State's Miscalculation Could Spring Surprises On Missouri Taxpayers

Oct 5, 2018
Originally published on October 5, 2018 1:40 pm

Tax preparers are advising Missouri residents to double check their income tax withholdings, because the state has what it calls a “longstanding inaccurate calculation.”

Essentially, some Missouri taxpayers may see a smaller refund or owe more on their 2018 tax bill than in previous years.

The Missouri Department of Revenue said late last month that it discovered the error, tied to a state deduction that Missouri taxpayers can take on federal taxes, after Washington enacted new tax cuts.

But, the agency cautioned, the issue will not impact the amount taxpayers owe on their 2018 taxes.

“Any time changes are made at the federal level, states can expect there will be a need to make some adjustments,” Department of Revenue Director Joel Walters said in a news release. “Updating the state’s tax tables is necessary to ensure enough money is being withheld to protect taxpayers from owing more or receiving less back than they are expecting when they file their tax returns in the spring.”

It may be too late for taxpayers to fix their 2018 withholdings, according to Nathan Rigney, lead tax research analyst with the Tax Institute at H&R Block.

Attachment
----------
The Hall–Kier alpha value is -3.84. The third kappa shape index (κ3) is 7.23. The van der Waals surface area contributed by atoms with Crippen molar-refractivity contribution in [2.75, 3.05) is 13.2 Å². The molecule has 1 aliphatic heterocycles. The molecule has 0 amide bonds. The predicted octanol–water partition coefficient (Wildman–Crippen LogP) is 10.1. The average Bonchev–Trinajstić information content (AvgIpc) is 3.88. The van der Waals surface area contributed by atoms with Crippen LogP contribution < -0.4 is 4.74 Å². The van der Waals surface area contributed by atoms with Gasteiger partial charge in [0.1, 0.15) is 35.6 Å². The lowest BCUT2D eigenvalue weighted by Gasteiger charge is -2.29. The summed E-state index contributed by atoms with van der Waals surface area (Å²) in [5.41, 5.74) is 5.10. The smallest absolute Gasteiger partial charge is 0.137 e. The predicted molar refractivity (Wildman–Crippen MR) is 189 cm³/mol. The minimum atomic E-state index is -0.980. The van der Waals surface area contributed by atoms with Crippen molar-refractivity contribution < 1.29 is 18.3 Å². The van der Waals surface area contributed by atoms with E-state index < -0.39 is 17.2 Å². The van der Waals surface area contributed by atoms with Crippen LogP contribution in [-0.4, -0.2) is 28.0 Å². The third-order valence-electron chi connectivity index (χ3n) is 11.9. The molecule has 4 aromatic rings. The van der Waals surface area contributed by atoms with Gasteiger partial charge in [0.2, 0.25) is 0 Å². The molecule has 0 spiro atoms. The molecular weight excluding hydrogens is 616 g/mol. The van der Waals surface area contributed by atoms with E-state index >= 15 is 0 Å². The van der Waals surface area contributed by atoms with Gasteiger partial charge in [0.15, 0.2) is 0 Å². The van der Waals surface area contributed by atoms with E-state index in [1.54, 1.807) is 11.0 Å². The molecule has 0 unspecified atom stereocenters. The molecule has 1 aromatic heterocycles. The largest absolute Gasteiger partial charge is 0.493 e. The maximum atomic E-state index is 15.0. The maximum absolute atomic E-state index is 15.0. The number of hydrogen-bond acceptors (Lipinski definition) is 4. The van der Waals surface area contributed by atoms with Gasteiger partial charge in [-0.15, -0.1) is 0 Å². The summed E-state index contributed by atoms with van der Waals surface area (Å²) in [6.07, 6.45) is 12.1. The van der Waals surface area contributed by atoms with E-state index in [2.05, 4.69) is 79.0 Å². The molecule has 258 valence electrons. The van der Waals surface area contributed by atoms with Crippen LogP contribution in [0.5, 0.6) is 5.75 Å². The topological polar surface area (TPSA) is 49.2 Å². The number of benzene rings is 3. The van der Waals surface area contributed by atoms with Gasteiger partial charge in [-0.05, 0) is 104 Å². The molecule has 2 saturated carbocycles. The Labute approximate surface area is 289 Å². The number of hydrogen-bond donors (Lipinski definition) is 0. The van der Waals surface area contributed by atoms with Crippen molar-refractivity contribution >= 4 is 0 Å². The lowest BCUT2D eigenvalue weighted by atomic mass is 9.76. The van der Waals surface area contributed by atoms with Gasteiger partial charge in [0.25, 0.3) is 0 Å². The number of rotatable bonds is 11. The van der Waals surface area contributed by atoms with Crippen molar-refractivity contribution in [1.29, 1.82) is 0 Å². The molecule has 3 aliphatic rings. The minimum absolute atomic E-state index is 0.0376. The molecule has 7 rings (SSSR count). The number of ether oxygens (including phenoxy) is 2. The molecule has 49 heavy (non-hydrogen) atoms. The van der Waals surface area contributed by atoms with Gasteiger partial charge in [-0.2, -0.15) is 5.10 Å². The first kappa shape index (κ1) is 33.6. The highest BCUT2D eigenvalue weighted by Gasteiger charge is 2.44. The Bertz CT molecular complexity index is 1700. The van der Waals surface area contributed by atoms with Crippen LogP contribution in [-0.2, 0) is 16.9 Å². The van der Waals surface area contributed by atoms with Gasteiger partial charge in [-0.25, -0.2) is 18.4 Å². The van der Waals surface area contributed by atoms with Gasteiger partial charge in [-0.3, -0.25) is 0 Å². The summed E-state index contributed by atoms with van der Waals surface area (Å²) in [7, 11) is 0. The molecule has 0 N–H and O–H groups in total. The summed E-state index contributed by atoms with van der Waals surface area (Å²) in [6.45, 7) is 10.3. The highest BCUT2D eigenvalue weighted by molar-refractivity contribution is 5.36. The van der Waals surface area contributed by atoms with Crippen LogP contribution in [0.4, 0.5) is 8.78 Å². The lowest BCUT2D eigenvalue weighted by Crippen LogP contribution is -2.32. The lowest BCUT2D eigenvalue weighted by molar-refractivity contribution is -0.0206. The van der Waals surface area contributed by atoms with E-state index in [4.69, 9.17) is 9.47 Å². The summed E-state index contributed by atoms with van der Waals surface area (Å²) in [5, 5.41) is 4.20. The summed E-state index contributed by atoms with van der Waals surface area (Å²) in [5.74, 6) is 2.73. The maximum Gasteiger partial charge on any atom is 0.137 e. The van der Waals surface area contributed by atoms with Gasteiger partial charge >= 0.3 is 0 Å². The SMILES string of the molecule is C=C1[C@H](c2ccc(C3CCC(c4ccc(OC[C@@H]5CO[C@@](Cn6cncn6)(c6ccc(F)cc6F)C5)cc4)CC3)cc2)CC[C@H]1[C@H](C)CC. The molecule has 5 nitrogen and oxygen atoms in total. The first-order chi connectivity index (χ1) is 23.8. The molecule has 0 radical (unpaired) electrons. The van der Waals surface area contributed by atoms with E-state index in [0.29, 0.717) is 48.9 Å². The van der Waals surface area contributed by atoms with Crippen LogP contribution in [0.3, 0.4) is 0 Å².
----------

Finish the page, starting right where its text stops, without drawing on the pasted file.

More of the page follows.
“The most important thing right now is for taxpayers to go figure out just how this change may affect them, and if they need to make changes to the federal W-4 that will fix the Missouri W-4,” Rigney said. “Then, they need to consider setting some money aside so that they can pay any extra balance.”

The accuracy of Missouri withholding depends on the accuracy of federal withholdings,  he said.

“The way that they were doing in the past probably didn't resulting in significant inaccuracies for Missouri tax purposes. But this year, because there were so many federal tax law changes that are not accounted for in the new federal W-4, individuals really had to go figure out how to recalculate their number of allowances they should be claiming on their federal W-4,” he said, “and most people didn't do that.”

A Department of Revenue spokeswoman said officials are still studying the situation and a third party is reviewing the updated tax tables. Rigney advises taxpayers use online calculators, such as the one offered by the IRS, to find the proper amount that should be withheld from paychecks.

Samuel King is the Missouri government and politics reporter for KCUR. Email him at samuel@kcur.org and follow him on Twitter: @SamuelKingNews

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